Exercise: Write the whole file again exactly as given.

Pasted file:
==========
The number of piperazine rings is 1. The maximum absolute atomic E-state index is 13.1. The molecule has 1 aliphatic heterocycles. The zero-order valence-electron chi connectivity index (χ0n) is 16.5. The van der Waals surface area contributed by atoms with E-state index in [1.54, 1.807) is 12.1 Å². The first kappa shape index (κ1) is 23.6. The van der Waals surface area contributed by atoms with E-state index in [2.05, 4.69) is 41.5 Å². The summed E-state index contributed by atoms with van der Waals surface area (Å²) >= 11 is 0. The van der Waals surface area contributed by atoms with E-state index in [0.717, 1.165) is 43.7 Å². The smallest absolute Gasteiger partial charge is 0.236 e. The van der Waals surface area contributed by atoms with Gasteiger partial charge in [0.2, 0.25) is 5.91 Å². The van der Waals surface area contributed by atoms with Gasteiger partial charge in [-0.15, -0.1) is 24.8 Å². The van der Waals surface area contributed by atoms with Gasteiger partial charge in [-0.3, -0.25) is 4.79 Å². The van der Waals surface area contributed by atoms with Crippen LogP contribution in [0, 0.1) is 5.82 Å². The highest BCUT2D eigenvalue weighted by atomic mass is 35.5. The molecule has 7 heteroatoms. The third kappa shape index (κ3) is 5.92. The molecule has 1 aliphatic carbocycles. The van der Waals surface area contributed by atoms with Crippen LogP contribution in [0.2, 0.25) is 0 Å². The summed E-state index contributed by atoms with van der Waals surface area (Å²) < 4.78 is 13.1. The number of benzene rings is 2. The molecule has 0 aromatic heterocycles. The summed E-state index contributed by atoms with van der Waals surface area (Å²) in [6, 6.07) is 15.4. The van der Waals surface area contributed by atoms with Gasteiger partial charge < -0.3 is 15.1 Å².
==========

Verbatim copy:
The number of piperazine rings is 1. The maximum absolute atomic E-state index is 13.1. The molecule has 1 aliphatic heterocycles. The zero-order valence-electron chi connectivity index (χ0n) is 16.5. The van der Waals surface area contributed by atoms with E-state index in [1.54, 1.807) is 12.1 Å². The first kappa shape index (κ1) is 23.6. The van der Waals surface area contributed by atoms with E-state index in [2.05, 4.69) is 41.5 Å². The summed E-state index contributed by atoms with van der Waals surface area (Å²) >= 11 is 0. The van der Waals surface area contributed by atoms with E-state index in [0.717, 1.165) is 43.7 Å². The smallest absolute Gasteiger partial charge is 0.236 e. The van der Waals surface area contributed by atoms with Gasteiger partial charge in [0.2, 0.25) is 5.91 Å². The van der Waals surface area contributed by atoms with Gasteiger partial charge in [-0.15, -0.1) is 24.8 Å². The van der Waals surface area contributed by atoms with Gasteiger partial charge in [-0.3, -0.25) is 4.79 Å². The van der Waals surface area contributed by atoms with Crippen LogP contribution in [0, 0.1) is 5.82 Å². The highest BCUT2D eigenvalue weighted by atomic mass is 35.5. The molecule has 7 heteroatoms. The third kappa shape index (κ3) is 5.92. The molecule has 1 aliphatic carbocycles. The van der Waals surface area contributed by atoms with Crippen LogP contribution in [0.2, 0.25) is 0 Å². The summed E-state index contributed by atoms with van der Waals surface area (Å²) < 4.78 is 13.1. The number of benzene rings is 2. The molecule has 0 aromatic heterocycles. The summed E-state index contributed by atoms with van der Waals surface area (Å²) in [6, 6.07) is 15.4. The van der Waals surface area contributed by atoms with Gasteiger partial charge < -0.3 is 15.1 Å².